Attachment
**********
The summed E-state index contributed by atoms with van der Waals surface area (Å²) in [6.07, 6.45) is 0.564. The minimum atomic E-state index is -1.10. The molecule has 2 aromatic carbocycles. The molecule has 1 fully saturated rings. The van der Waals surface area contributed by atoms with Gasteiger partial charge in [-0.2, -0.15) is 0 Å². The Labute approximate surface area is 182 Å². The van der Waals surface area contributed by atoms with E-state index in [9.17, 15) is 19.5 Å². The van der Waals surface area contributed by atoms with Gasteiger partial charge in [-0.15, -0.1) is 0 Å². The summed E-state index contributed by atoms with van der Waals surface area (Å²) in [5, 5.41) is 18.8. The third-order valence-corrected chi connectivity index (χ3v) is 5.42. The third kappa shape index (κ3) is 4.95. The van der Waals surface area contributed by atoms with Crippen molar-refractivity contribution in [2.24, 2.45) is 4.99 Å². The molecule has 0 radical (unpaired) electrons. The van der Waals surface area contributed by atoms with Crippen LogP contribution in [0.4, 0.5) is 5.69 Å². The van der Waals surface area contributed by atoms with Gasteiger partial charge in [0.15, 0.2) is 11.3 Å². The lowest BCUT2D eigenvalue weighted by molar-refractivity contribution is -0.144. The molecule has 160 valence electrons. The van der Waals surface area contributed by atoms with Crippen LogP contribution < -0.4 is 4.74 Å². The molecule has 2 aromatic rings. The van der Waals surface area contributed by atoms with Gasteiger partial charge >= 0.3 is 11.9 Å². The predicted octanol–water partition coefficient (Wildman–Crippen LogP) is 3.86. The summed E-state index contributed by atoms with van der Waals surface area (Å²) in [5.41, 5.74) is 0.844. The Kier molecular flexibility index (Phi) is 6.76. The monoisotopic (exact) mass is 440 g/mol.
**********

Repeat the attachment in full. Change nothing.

The summed E-state index contributed by atoms with van der Waals surface area (Å²) in [6.07, 6.45) is 0.564. The minimum atomic E-state index is -1.10. The molecule has 2 aromatic carbocycles. The molecule has 1 fully saturated rings. The van der Waals surface area contributed by atoms with Gasteiger partial charge in [-0.2, -0.15) is 0 Å². The Labute approximate surface area is 182 Å². The van der Waals surface area contributed by atoms with E-state index in [9.17, 15) is 19.5 Å². The van der Waals surface area contributed by atoms with Gasteiger partial charge in [-0.15, -0.1) is 0 Å². The summed E-state index contributed by atoms with van der Waals surface area (Å²) in [5, 5.41) is 18.8. The third-order valence-corrected chi connectivity index (χ3v) is 5.42. The third kappa shape index (κ3) is 4.95. The van der Waals surface area contributed by atoms with Crippen molar-refractivity contribution in [2.24, 2.45) is 4.99 Å². The molecule has 0 radical (unpaired) electrons. The van der Waals surface area contributed by atoms with Crippen LogP contribution in [0.4, 0.5) is 5.69 Å². The van der Waals surface area contributed by atoms with Gasteiger partial charge in [0.15, 0.2) is 11.3 Å². The lowest BCUT2D eigenvalue weighted by molar-refractivity contribution is -0.144. The molecule has 160 valence electrons. The van der Waals surface area contributed by atoms with Crippen LogP contribution < -0.4 is 4.74 Å². The molecule has 2 aromatic rings. The van der Waals surface area contributed by atoms with Gasteiger partial charge >= 0.3 is 11.9 Å². The predicted octanol–water partition coefficient (Wildman–Crippen LogP) is 3.86. The summed E-state index contributed by atoms with van der Waals surface area (Å²) in [5.41, 5.74) is 0.844. The Kier molecular flexibility index (Phi) is 6.76. The monoisotopic (exact) mass is 440 g/mol.